1. Plus One (03:39) 2. R.U.S.M.T.S.I.M. (00:19) 3. Supervision (04:38) 4. Nine9Nine (04:52) 5. Grit Your Teeth (03:29) 6. Keep Falling Down (04:41) 7. Dual Peepholes (04:04) 8. If This is It, It isn't It, is It? (00:45) 9. Idiosyncrated (03:31) 10. The Love I Hate (04:19) 10. Pain of Existence (02:36) 10. Mindshaver (03:34) 10. I.M.S.M.T.S.U.R. / Hidden track (07:13)
'Voïvodian intractability with the sharp-edginess of Prong results in the typical Alps metal tradition of Disharmonic Orchestra. Er, Alp metal tradition? What the…?! Well, if you put Coroner, Messiah and the later works of Celtic Frost and Pungent Stench under one tag, it could be labelled as Disharmonic Orchestra. They’re all death metal bands that are too weird and obstinate to be called death metal. The band gained most attention in the death metal scene in the nineties, but if you take a look at the band picture in the booklet (intellectual glasses, artistically goatee, inconspicuous non-metal clothes) they look more like a prog band as Porcupine Tree. The music is also not your stereotypical death metal, but for a extensive analysis of the album you can check our original review. I had some troubles to get into their tacky thrash metal (it ain’t no death metal no more, let alone grind), but eventually I appreciated their ambition to be different.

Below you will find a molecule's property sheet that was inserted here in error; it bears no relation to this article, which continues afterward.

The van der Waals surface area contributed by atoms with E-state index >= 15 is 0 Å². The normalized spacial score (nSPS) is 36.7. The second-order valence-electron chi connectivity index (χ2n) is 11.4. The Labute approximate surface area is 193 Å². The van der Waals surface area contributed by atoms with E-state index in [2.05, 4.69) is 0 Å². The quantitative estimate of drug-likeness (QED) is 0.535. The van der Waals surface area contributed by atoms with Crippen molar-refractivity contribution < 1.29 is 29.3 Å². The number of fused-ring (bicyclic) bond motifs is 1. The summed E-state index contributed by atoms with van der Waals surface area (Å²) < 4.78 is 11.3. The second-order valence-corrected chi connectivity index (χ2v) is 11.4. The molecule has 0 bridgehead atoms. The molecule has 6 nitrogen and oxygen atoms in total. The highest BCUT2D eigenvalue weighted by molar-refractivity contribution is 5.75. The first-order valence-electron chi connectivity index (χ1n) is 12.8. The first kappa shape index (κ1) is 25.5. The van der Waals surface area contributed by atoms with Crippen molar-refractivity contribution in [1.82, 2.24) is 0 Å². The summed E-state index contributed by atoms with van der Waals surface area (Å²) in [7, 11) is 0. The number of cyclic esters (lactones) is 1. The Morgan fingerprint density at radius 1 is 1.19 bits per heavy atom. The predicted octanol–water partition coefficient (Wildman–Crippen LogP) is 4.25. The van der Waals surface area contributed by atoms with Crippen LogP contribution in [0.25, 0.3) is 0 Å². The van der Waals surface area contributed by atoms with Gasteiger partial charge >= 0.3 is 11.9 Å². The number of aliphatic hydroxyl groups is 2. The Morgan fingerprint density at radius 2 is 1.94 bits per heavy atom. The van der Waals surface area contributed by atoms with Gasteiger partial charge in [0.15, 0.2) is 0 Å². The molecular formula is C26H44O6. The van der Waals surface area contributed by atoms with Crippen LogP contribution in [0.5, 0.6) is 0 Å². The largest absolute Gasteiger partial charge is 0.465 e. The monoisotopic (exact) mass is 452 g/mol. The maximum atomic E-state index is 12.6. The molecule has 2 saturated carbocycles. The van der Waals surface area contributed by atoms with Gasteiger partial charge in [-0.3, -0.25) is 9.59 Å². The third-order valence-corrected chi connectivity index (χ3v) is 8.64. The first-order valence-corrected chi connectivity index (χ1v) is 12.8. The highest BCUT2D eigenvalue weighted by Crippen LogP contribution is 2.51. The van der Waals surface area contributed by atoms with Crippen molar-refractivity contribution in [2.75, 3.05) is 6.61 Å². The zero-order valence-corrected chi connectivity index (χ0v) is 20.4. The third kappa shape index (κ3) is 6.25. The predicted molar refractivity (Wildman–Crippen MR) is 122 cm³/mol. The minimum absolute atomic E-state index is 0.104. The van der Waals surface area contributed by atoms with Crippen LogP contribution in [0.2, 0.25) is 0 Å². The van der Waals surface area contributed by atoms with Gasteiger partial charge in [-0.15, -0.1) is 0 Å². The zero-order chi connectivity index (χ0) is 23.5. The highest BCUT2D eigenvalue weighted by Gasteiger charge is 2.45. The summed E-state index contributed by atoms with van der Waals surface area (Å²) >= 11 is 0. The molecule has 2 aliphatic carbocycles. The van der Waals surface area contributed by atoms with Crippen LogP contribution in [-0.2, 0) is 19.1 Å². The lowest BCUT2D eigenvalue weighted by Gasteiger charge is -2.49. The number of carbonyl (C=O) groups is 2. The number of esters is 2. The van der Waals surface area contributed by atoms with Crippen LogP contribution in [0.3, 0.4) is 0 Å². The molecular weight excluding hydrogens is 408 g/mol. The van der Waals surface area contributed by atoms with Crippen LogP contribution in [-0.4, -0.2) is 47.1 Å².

Remarkably enough I fell immediately for their sound today. These days I have less problems getting in their sound, I even recognize a lot of tunes which I haven’t heard for at least six, seven years. The album doesn’t reach revolutionary heights, but the eccentric interpretation of the sometimes extremely grooving, yet sometimes also pretty obstinate thrash metal is mostly fascinating and sometimes even excelling. This album was released in 2002, and in those days already considered as a comeback album, since it was their first album since ‘Pleasuredome’ of 1994. Still Polish reissue maniacs Metal Mind preferred re-releasing ‘Ahead’ instead of ‘Pleasuredome’. Since Metal Mind also gave ’Not To Be Undimensional Conscious’ (1992) a second life last year, I think it’s matter of time when Metal Mind will burn their fingers on putting 2,000 gold (leaf) discs of ‘Pleasuredome’, and even Disharmonic’s debut album ‘Expositionsprophylaxe’ (1990). If possible, add some bonus tracks, will ya? Because there ain’t any on ‘Ahead’, except for the hidden track, which Metal Mind kept on the disc. It’s a hilarious estranging country-schlager named ‘Sunday Night’, which is sung (and yodelled!) by one Hans Messner in the early sixties and happened to be… the father of Martin, Disharmonic’s drummer.'